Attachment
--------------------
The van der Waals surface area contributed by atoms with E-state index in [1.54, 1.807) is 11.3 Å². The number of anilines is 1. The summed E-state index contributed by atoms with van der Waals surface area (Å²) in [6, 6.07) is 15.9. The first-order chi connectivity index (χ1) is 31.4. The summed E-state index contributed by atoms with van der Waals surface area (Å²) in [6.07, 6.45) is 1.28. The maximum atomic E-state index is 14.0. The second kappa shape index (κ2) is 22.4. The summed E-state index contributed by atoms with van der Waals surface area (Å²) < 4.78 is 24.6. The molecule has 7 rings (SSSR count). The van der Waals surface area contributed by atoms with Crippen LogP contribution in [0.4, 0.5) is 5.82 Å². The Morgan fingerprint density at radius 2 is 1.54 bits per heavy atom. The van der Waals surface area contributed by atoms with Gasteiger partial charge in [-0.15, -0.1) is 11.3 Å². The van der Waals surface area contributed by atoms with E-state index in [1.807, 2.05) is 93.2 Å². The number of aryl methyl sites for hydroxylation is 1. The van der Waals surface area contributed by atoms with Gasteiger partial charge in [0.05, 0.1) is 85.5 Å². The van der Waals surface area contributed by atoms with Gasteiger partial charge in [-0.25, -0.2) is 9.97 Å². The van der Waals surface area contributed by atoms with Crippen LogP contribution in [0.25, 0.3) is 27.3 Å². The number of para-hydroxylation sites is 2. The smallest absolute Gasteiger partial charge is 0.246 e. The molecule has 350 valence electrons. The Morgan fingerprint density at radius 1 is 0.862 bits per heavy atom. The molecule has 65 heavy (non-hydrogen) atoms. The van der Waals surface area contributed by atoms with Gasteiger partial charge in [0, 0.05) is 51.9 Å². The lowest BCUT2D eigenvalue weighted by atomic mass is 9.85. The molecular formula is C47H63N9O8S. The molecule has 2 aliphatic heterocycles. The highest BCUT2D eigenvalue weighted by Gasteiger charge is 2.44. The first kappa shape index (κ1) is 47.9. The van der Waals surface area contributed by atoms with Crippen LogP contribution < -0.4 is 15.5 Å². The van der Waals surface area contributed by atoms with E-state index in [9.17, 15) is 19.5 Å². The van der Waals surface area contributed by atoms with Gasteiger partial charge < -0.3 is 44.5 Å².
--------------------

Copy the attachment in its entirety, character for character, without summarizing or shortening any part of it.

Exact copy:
The van der Waals surface area contributed by atoms with E-state index in [1.54, 1.807) is 11.3 Å². The number of anilines is 1. The summed E-state index contributed by atoms with van der Waals surface area (Å²) in [6, 6.07) is 15.9. The first-order chi connectivity index (χ1) is 31.4. The summed E-state index contributed by atoms with van der Waals surface area (Å²) in [6.07, 6.45) is 1.28. The maximum atomic E-state index is 14.0. The second kappa shape index (κ2) is 22.4. The summed E-state index contributed by atoms with van der Waals surface area (Å²) < 4.78 is 24.6. The molecule has 7 rings (SSSR count). The van der Waals surface area contributed by atoms with Crippen LogP contribution in [0.4, 0.5) is 5.82 Å². The Morgan fingerprint density at radius 2 is 1.54 bits per heavy atom. The van der Waals surface area contributed by atoms with Gasteiger partial charge in [-0.15, -0.1) is 11.3 Å². The van der Waals surface area contributed by atoms with E-state index in [1.807, 2.05) is 93.2 Å². The number of aryl methyl sites for hydroxylation is 1. The van der Waals surface area contributed by atoms with Gasteiger partial charge in [0.05, 0.1) is 85.5 Å². The van der Waals surface area contributed by atoms with Gasteiger partial charge in [-0.25, -0.2) is 9.97 Å². The van der Waals surface area contributed by atoms with Crippen LogP contribution in [0.25, 0.3) is 27.3 Å². The number of para-hydroxylation sites is 2. The smallest absolute Gasteiger partial charge is 0.246 e. The molecule has 350 valence electrons. The Morgan fingerprint density at radius 1 is 0.862 bits per heavy atom. The molecule has 65 heavy (non-hydrogen) atoms. The van der Waals surface area contributed by atoms with Gasteiger partial charge in [0, 0.05) is 51.9 Å². The lowest BCUT2D eigenvalue weighted by atomic mass is 9.85. The molecular formula is C47H63N9O8S. The molecule has 2 aliphatic heterocycles. The highest BCUT2D eigenvalue weighted by Gasteiger charge is 2.44. The first kappa shape index (κ1) is 47.9. The van der Waals surface area contributed by atoms with Crippen LogP contribution < -0.4 is 15.5 Å². The van der Waals surface area contributed by atoms with E-state index in [9.17, 15) is 19.5 Å². The van der Waals surface area contributed by atoms with Gasteiger partial charge < -0.3 is 44.5 Å².